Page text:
OK, what does the hypothesis say? Let me start with the simplest "complex calculus" formulation. Define the Riemann zeta function as\[

\zeta(s) =\sum_{n=1}^\infty\frac{1}{n^s}

\] which converges if the real part of \(s\) is greater than one. For all other values of \(s\in\CC\), it is not hard to see that one may define the function in a unique way so that the function is meromorphic – holomorphic almost everywhere. The simple pole at \(s=1\) is the only singularity of the function; the function is infinite there.

What's harder are the zeroes of the zeta function, i.e. values of \(s\) for which \(\zeta(s)=0\). One may prove that the negative odd numbers \(s=-2,-4,-6,\dots \) are zeroes, the so-called trivial zeroes. And then there are zeroes away from the real axis, the "nontrivial zeroes". All of them may be proven to sit in the critical strip (the real part of \(s\) is between zero and one). Because of a symmetric relationship for \(\zeta(s)\), for a zero \(s\), the numbers \(s^*,1-s,1-s^*\) are zeroes, too.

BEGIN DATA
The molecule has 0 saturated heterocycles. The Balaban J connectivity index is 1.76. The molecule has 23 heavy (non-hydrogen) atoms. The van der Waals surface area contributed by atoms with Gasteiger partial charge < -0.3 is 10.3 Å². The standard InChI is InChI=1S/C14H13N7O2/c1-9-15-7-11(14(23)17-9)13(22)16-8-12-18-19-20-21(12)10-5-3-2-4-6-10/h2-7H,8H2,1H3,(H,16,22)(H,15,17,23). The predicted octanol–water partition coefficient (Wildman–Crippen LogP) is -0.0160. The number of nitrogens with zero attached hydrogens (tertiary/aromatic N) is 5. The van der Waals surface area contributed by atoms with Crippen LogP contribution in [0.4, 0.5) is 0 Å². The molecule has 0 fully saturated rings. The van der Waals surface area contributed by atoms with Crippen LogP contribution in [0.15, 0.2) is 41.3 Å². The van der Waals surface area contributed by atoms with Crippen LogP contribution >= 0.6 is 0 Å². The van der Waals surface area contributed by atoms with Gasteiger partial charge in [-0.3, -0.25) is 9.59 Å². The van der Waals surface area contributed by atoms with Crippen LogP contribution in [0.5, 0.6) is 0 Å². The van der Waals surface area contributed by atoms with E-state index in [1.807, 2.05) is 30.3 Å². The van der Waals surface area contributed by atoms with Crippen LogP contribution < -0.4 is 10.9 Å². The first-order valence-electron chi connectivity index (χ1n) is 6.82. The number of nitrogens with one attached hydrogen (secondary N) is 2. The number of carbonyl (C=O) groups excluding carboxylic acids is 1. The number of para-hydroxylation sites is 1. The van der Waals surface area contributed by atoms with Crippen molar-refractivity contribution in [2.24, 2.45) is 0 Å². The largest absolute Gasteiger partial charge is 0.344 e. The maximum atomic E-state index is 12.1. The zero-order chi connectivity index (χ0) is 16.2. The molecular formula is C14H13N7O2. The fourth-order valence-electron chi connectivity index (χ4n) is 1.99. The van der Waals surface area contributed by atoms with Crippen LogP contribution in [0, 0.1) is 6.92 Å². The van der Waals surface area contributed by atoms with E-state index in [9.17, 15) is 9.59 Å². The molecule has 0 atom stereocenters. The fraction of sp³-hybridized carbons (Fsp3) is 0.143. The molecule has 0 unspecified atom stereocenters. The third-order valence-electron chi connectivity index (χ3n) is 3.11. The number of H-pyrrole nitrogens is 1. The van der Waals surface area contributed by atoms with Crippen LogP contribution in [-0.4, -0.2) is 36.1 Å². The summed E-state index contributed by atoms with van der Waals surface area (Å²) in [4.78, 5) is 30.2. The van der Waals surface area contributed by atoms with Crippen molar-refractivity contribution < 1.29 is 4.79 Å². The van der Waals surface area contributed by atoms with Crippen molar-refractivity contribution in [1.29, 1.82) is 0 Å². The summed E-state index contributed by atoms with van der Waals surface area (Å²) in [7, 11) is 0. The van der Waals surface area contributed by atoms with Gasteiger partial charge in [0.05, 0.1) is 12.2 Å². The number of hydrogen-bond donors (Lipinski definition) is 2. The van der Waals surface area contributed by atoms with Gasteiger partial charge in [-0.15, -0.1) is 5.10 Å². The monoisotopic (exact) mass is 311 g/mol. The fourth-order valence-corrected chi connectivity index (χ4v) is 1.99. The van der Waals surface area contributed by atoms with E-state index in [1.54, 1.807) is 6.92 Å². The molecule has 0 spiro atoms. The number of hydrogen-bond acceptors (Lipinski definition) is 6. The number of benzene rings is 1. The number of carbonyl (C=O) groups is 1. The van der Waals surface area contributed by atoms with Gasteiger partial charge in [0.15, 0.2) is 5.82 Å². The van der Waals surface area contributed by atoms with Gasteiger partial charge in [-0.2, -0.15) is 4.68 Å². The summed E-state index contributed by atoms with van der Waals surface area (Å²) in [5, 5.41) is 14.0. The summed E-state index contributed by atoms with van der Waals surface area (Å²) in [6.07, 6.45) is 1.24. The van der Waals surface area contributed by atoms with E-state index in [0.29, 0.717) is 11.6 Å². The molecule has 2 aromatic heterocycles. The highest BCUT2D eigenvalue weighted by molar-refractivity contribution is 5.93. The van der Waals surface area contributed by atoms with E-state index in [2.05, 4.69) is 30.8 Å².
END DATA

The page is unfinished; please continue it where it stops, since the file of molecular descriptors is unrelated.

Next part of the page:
The Riemann Hypothesis says that all nontrivial zeroes of \(\zeta(s)\) have the real part of \(s\) equal to \(1/2\) exactly.

So they're only paired with \(s^*\) because \(s^*=1-s\) for them. OK, what does this version of the Riemann Hypothesis have to do with the primes? The point is that you may rewrite the original "sum" defining \(\zeta(s)\) as an infinite product, the Euler product:\[

\sum_{n=1}^\infty\frac{1}{n^s} = \prod_{p \text{ prime}} \frac{1}{1-p^{-s}}

\] Why is it so? It's because every \(n\) in the original sum may be written as a product of powers of primes,\[

{\Large n = 2^{e_2} 3^{e_3} 5^{e_5}\dots}

\] where the exponents \(e_2,e_3,e_5,\dots\) are non-negative integers. Up to finitely many exceptions, all these \(e_p\) are equal to zero. The summation over \(n\) may be rewritten as a summation over \(e_2,e_3,e_5,\dots\). The summand is clearly\[

{\Large \frac{1}{n^s} = \frac{1}{2^{se_2}3^{se_3}\dots}}

\] and all the sums that depend on "2" or "3" or "5" or "7" etc. may be separated from each other. Each of these factors ends up being a simple geometric sum and the result of the geometric sum is written in the Euler product formula.

Now, the Euler product formula and its continuations etc. converge or diverge depending on the distribution of primes. What is the probability that a large number comparable to \(N\) is prime? Note that the larger \(N\) is, the harder it is for \(N\) to be prime because there is a greater number of candidate divisors – all numbers between \(2\) and \(\sqrt{N}\), if you wish.